Staff Spotlight: BHS’ new assistant principals share goals, visions and values


Left: Melanee Alexander Top Right: Francesca Dupuis Bottom Right: Kate Paxton

Phoebe Spence, Staff Writer

What is your vision for the BHS community?

Dupuis: “My [vision] is to create a safe space and a welcoming space for my students and to get to know them and show them that somebody cares about them.”

Alexander: “I really want to see students in class engaged, thinking about their lives and really where they want to be in positive ways. My vision also is that teachers are excited about being here and excited to get to know our student body, which we haven’t really had a chance to do. We all come from different places. We are a very diverse community, so really getting to know each other is time-consuming but time well spent.”

Paxon: “[I want us to be] thinking about [success] in a deep way and not just like success means getting an ‘A’ or success means getting into the program or the job that I want after I graduate. But that success means being able to accomplish our goals in life and to be healthy and happy and safe and get along with our neighbors.”

What are you looking forward to as we kick off the new school year?

Dupuis: “I’m looking forward to working with more students and being in more classrooms than I ever had the opportunity to before as a teacher… [Before], I was so easily siloed in my own little corner of the history/social studies department, and not because I didn’t want to venture out. It’s just like we get very much entrenched in our day-to-day, that it’s kind of easy to forget about the other content areas.”

Alexander: “I’m looking forward to being in school and being with students and staff. The last 18 months obviously have been very hard for everyone, including mothers like myself, so just getting back to a routine where kids are learning and excited about school.”

I want [BHS] to be a place where students feel like they’re treated with kindness and that they care about treating other people with kindness.

— Kate Paxton


As a former classroom teacher, has your new role allowed you to branch out further into the BHS community?

Dupuis: “I think that, ideally, I have a larger impact, because I’m working with more colleagues on a day-to-day. Yet at the same time, this work has already been so busy that sometimes I’m wondering how can I best carve out my time to support my colleagues and be physically present without being interrupted? That’s a hard balance.”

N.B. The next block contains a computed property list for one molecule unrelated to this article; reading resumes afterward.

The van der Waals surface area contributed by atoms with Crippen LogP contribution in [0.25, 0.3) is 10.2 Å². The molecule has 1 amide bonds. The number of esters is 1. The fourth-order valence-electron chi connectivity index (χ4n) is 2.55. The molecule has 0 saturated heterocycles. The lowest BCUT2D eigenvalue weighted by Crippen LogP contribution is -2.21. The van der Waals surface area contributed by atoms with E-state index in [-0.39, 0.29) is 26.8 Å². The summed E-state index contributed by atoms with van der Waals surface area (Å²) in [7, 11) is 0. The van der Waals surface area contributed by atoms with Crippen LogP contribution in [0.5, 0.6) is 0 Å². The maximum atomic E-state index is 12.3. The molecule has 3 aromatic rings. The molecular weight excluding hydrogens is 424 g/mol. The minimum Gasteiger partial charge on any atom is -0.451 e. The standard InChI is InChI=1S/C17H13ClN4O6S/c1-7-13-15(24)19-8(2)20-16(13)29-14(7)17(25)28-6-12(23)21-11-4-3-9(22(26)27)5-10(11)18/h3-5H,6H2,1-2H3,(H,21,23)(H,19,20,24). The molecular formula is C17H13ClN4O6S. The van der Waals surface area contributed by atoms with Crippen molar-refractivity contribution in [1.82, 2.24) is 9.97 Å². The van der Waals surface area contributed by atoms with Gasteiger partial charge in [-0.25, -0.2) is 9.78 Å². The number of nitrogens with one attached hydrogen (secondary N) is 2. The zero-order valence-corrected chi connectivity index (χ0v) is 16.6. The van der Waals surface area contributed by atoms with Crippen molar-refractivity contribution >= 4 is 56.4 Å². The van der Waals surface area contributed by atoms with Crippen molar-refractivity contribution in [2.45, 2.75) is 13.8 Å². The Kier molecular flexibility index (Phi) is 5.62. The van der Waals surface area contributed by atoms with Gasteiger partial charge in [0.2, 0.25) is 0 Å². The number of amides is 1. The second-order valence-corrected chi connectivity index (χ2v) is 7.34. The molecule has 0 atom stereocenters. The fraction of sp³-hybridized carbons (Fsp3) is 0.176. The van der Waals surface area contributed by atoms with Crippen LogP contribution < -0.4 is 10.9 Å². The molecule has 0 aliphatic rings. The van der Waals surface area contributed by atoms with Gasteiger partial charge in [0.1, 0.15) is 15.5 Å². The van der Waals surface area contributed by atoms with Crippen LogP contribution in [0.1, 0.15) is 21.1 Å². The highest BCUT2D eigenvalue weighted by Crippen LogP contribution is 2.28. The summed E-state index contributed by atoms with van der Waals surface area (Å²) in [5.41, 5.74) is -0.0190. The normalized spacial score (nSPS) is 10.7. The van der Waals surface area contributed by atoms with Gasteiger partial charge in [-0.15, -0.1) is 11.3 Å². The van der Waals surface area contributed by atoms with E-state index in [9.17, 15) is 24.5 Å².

What inspired you to apply for assistant principal?

Dupuis: “I saw this as an opportunity and a challenge for myself personally to find new ways to support students… So while [applying for the position was] risky because it’s no longer my safety net in the classroom, and I can’t hide as easily, it did feel really safe to do this in the place that I consider my home.”

Alexander: “My family and I really wanted a change of scenery: literally and metaphorically. One day, we were just like ‘what could we do differently?’ And this job, this opportunity arose. So of course, I went for it with all that I have.”

What environment do you hope to create for BHS students?

Paxton: “I want [BHS] to be a place where students feel like they’re treated with kindness and that they care about treating other people with kindness.”

Alexander: “Of course every student deserves to feel safe and loved at school- period. I would love to see the students and staff being really respectful of each other, just [strengthening] those ties.”

What drives you to do your job to the best of your ability?

Paxton: “When I was a student I wasn’t happy in school- especially in high school. I felt like my teachers didn’t care about me. I wanted to make a change when I became an adult so that schools were places that students really wanted to be.”

What do you bring to the table that’s different from other applicants?

Alexander: “I have years of experience teaching as well as doing student support work. I also have experience working in the community doing some community development work. Burlington is a very diverse school district in terms of ethnicity and racial makeup. There are not a lot of administrators of color who are coming to our northeastern states. So I think also, to have a perspective of a person of color [in administration] is just part of what makes [BHS’] fabric stronger.”

What’s your favorite thing about your position?

Alexander: “My favorite thing is getting to know students and building relationships with students. I love being in the classroom. I love watching [classes]. I’ve been in about 25 classrooms and seen some really good work going on. And all this work that I have no idea how to do, so it’s fun to kind of go back to school.”

Have you felt welcomed or not welcomed by the BHS community? 

Alexander: “Oh my god, so many teachers have just stopped by my office and introduced themselves. It always helps when people reach out and come by.”

How did you feel when you found that you got the position?

Dupuis: “I was honored that I was selected. I was shocked. Scared. And [when] I say sad, it’s not because I didn’t want the job. It’s just what I’m going to be missing out on in the classroom. At the same time, I’m like, ‘okay. I’m ready. I’m ready for this next challenge.’”